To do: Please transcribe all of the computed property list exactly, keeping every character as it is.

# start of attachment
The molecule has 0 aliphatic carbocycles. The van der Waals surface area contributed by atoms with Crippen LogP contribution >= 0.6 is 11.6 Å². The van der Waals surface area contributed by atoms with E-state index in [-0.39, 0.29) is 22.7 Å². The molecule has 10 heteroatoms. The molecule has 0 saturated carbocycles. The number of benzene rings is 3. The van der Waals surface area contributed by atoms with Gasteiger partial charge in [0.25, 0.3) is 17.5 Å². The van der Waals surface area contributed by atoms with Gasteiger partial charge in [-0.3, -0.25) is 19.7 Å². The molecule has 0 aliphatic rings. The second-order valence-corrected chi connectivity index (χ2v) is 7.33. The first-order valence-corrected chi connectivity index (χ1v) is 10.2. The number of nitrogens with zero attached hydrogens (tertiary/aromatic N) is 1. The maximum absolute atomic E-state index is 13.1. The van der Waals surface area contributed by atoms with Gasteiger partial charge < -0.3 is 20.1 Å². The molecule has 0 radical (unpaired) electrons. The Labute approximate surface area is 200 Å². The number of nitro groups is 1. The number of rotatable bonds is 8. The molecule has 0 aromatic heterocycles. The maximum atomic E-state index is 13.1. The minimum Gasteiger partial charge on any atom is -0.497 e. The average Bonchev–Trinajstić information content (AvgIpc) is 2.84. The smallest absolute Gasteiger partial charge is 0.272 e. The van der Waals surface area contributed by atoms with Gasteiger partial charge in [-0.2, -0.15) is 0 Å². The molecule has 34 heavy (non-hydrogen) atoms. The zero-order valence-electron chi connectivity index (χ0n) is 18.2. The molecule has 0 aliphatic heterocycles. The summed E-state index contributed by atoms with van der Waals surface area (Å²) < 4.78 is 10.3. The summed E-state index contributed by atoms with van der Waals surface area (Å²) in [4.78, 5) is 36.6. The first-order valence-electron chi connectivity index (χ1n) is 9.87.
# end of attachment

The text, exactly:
The molecule has 0 aliphatic carbocycles. The van der Waals surface area contributed by atoms with Crippen LogP contribution >= 0.6 is 11.6 Å². The van der Waals surface area contributed by atoms with E-state index in [-0.39, 0.29) is 22.7 Å². The molecule has 10 heteroatoms. The molecule has 0 saturated carbocycles. The number of benzene rings is 3. The van der Waals surface area contributed by atoms with Gasteiger partial charge in [0.25, 0.3) is 17.5 Å². The van der Waals surface area contributed by atoms with Gasteiger partial charge in [-0.3, -0.25) is 19.7 Å². The molecule has 0 aliphatic rings. The second-order valence-corrected chi connectivity index (χ2v) is 7.33. The first-order valence-corrected chi connectivity index (χ1v) is 10.2. The number of nitrogens with zero attached hydrogens (tertiary/aromatic N) is 1. The maximum absolute atomic E-state index is 13.1. The van der Waals surface area contributed by atoms with Gasteiger partial charge < -0.3 is 20.1 Å². The molecule has 0 radical (unpaired) electrons. The Labute approximate surface area is 200 Å². The number of nitro groups is 1. The number of rotatable bonds is 8. The molecule has 0 aromatic heterocycles. The maximum atomic E-state index is 13.1. The minimum Gasteiger partial charge on any atom is -0.497 e. The average Bonchev–Trinajstić information content (AvgIpc) is 2.84. The smallest absolute Gasteiger partial charge is 0.272 e. The van der Waals surface area contributed by atoms with Gasteiger partial charge in [-0.2, -0.15) is 0 Å². The molecule has 34 heavy (non-hydrogen) atoms. The zero-order valence-electron chi connectivity index (χ0n) is 18.2. The molecule has 0 aliphatic heterocycles. The summed E-state index contributed by atoms with van der Waals surface area (Å²) < 4.78 is 10.3. The summed E-state index contributed by atoms with van der Waals surface area (Å²) in [4.78, 5) is 36.6. The first-order valence-electron chi connectivity index (χ1n) is 9.87.